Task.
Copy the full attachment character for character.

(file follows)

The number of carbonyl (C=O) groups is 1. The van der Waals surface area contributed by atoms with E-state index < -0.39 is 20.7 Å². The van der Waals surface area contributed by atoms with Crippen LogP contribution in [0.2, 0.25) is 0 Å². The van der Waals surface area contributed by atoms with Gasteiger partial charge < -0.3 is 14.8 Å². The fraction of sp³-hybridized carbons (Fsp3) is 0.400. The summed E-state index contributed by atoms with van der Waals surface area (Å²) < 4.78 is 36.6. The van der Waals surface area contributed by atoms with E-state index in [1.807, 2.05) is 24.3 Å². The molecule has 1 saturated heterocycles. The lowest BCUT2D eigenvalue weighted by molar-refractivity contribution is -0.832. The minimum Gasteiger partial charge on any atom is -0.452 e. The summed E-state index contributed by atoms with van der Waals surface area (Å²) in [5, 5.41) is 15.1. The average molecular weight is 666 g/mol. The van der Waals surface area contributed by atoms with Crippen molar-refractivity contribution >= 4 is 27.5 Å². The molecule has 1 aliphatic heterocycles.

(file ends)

The number of carbonyl (C=O) groups is 1. The van der Waals surface area contributed by atoms with E-state index < -0.39 is 20.7 Å². The van der Waals surface area contributed by atoms with Crippen LogP contribution in [0.2, 0.25) is 0 Å². The van der Waals surface area contributed by atoms with Gasteiger partial charge < -0.3 is 14.8 Å². The fraction of sp³-hybridized carbons (Fsp3) is 0.400. The summed E-state index contributed by atoms with van der Waals surface area (Å²) < 4.78 is 36.6. The van der Waals surface area contributed by atoms with E-state index in [1.807, 2.05) is 24.3 Å². The molecule has 1 saturated heterocycles. The lowest BCUT2D eigenvalue weighted by molar-refractivity contribution is -0.832. The minimum Gasteiger partial charge on any atom is -0.452 e. The summed E-state index contributed by atoms with van der Waals surface area (Å²) in [5, 5.41) is 15.1. The average molecular weight is 666 g/mol. The van der Waals surface area contributed by atoms with Crippen molar-refractivity contribution >= 4 is 27.5 Å². The molecule has 1 aliphatic heterocycles.